These boxy houses will shock you with the most amazing interiors and thoughtful design. Photography by Bo Wong, Dion Robeson, and Jack Lovel.
  • One home employed 3D climate modelling to make the most out of the design
  • Another home is literally a box, but is the epitome of "more than meets the eye"
  • These homes all exude character which only comes from the careful craftsmanship of an architect

Dotted across Western Australia are five sensational, architecturally designed homes that look simple at the outset, but epitomise the phrase “more than meets the eye”.

This top-five list will challenge what you think about boxy houses and keeping to simple, clean lines.

From Perth to Fremantle, and all the way down to Western Australia’s beautiful Margaret River region, these homes embrace history, form and function, and exude quintessential West Australian design.

This unassuming 1920s Fremantle cottage was previously an 1890s stable

Flick through the gallery below and be surprised, what presents as a humble heritage home from the street exudes no less than 100% Fremantle.

The existing stable walls and structure are a beautiful shell and limestone-like hue, all incredibly complimented with bright timbers.

Materials chosen for the home will also weather, developing character as the years roll by.

A heritage artefact was also kept, almost like a museum piece, this stove from a century ago sits proudly behind a glass panel next to the new kitchen.

orient-street-philip-stejskal-architecture-old-stove-glass (1)

The property was designed by the team at Philip Stejskal Architecture, the original article was written by Reinette Roux, with photography by Bo Wong.

The perfect home for gardeners

Getting to know what you want in a home can pay dividends when it comes time to engage an architect.

The clients of this home wanted a home addition that could be a relaxing space that would complement their furniture, provide beautiful light year-round, and also complement their penchant for gardening.

Flick through the gallery and you’ll see that despite the addition’s straight lines and boxy nature, it all serves as a beautiful frame for the vibrant lives of the client.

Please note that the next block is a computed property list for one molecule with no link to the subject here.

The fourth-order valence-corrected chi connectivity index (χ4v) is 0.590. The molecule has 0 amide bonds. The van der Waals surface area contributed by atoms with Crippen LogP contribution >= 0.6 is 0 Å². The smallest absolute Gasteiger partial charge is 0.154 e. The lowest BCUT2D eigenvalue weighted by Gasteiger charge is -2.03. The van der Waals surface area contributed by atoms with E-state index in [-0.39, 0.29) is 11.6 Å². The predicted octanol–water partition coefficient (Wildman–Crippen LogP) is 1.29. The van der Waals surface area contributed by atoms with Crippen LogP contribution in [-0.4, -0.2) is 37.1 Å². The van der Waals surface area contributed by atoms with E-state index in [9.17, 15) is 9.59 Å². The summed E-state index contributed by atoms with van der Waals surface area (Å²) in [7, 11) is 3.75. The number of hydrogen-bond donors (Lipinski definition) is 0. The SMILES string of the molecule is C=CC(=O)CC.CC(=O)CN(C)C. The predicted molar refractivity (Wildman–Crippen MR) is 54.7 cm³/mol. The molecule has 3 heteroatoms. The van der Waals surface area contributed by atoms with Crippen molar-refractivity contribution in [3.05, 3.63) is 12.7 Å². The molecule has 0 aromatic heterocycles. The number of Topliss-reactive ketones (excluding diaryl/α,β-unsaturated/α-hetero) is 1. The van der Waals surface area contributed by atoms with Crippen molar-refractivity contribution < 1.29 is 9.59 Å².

It is also cleverly designed: the simple black beams help to control the quality of light and heat that enters the open plan living room throughout the year, with the architects employing 3D climate modelling to achieve the best outcome.

The property was designed by Simone Robeson of Robeson Architects, the original article was written by Jonathan Speer, with photography by Dion Robeson.

A cubic cottage in the Margaret River region

Located in Augusta, this cosy home is a small, free-standing addition to an existing holiday cottage.

It is quite literally a box, four sides, a floor and a ceiling, but not quite a box if you consider the exterior staircase leading up to the living quarters.

The ground floor serves as a flexible space, enough room for parking for a car or 14 foot boat, or even just a table tennis or pool table.

Upstairs, the bedroom includes an ensuite and a small deck.

The entire cottage is nestled amongst trees, peppermint trees to be precise, with the building popping just above the tree line, enough to give those on the deck views over Flinders bay and the annual whale migration.

The property was designed by architect Diana Goldswain, the original article was written by Andrew Boyne, with photography by Dion Robeson.

A blocky design screens out harsh eastern and western sun

The historic suburb of Mount Lawley is typically home to Federation-style houses – think 1890s to 1950s, roughly. Those homes have an old-school character you might associate with the word colonial.

This house is instead located within a small pocket that is inspired by post-war Mediterranean architecture.

The suburban Perth house makes light work of the harsh sun with perforated external walls, which also creates nooks and crannies within which you can relax.

Head inside and the home’s light and breezy nature continues to shine; most of our untrained eyes would call it minimalist, but we’ll let the pictures speak the proverbial thousand words.

The property was designed by Andrew Hagemann Architecture, the original article was written by Domenic Trimboli, and the photography by Robert Frith.

How to subdivide a house with integrity and flair

When talking about subdivision, you may have come across the term battle axing. That will be a lesson for another time, but for now, a more important question: how do you create amazing architecture with a smaller block?

This property in Mosman Park is an exemplar of how you can subdivide with class. The originally 821 square metre corner site was home to a large house and swimming pool. That has now been replaced by a 431 square metre block and a 390 square metre block.

Both homes that occupy the two lots feature three bedrooms and two bathrooms, and also house a double garage.

The modernist house again employes clean, simple lines, boxy almost, but is nonetheless a feast for the eyes as you look beyond the walls.

The property was designed by architect Meaghan White and her husband, town planner, Deon White, the original article was written by Amber Sheldon, with photography by Jack Lovel.


These stories were originally published in The Architect magazine, an official publication of the Australian Institute of Architects. It has been edited for republication by The Property Tribune. 

The Property Tribune thanks the Australian Institute of Architects for the opportunity to republish the work, and shine a light on Australian architecture.

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